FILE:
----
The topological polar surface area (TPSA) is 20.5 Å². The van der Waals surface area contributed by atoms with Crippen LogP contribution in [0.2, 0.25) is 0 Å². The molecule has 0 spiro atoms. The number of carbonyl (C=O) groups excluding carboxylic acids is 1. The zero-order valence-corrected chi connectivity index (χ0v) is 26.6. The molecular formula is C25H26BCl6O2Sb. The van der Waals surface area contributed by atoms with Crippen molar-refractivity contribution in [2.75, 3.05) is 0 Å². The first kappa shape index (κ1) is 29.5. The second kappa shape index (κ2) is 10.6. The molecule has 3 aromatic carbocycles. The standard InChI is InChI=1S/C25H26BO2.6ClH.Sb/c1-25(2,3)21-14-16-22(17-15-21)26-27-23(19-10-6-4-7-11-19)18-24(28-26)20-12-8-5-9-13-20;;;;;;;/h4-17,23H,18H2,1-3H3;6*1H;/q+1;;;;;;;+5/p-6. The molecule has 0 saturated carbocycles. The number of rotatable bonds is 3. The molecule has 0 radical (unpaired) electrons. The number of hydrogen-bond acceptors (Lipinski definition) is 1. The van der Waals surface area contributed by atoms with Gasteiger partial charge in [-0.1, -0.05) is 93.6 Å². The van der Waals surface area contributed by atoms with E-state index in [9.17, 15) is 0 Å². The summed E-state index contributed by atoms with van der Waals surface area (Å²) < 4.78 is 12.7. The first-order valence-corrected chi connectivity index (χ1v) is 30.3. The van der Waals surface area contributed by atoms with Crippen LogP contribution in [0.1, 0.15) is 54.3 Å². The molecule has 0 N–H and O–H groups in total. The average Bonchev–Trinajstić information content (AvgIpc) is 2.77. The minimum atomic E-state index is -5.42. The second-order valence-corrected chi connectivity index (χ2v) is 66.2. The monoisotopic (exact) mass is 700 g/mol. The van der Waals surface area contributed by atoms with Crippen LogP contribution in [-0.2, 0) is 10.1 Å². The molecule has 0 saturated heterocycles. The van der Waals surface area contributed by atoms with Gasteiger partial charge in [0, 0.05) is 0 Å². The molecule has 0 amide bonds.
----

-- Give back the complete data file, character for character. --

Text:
The topological polar surface area (TPSA) is 20.5 Å². The van der Waals surface area contributed by atoms with Crippen LogP contribution in [0.2, 0.25) is 0 Å². The molecule has 0 spiro atoms. The number of carbonyl (C=O) groups excluding carboxylic acids is 1. The zero-order valence-corrected chi connectivity index (χ0v) is 26.6. The molecular formula is C25H26BCl6O2Sb. The van der Waals surface area contributed by atoms with Crippen molar-refractivity contribution in [2.75, 3.05) is 0 Å². The first kappa shape index (κ1) is 29.5. The second kappa shape index (κ2) is 10.6. The molecule has 3 aromatic carbocycles. The standard InChI is InChI=1S/C25H26BO2.6ClH.Sb/c1-25(2,3)21-14-16-22(17-15-21)26-27-23(19-10-6-4-7-11-19)18-24(28-26)20-12-8-5-9-13-20;;;;;;;/h4-17,23H,18H2,1-3H3;6*1H;/q+1;;;;;;;+5/p-6. The molecule has 0 saturated carbocycles. The number of rotatable bonds is 3. The molecule has 0 radical (unpaired) electrons. The number of hydrogen-bond acceptors (Lipinski definition) is 1. The van der Waals surface area contributed by atoms with Gasteiger partial charge in [-0.1, -0.05) is 93.6 Å². The van der Waals surface area contributed by atoms with E-state index in [9.17, 15) is 0 Å². The summed E-state index contributed by atoms with van der Waals surface area (Å²) < 4.78 is 12.7. The first-order valence-corrected chi connectivity index (χ1v) is 30.3. The van der Waals surface area contributed by atoms with Crippen LogP contribution in [0.1, 0.15) is 54.3 Å². The molecule has 0 N–H and O–H groups in total. The average Bonchev–Trinajstić information content (AvgIpc) is 2.77. The minimum atomic E-state index is -5.42. The second-order valence-corrected chi connectivity index (χ2v) is 66.2. The monoisotopic (exact) mass is 700 g/mol. The van der Waals surface area contributed by atoms with Crippen LogP contribution in [-0.2, 0) is 10.1 Å². The molecule has 0 saturated heterocycles. The van der Waals surface area contributed by atoms with Gasteiger partial charge in [0, 0.05) is 0 Å². The molecule has 0 amide bonds.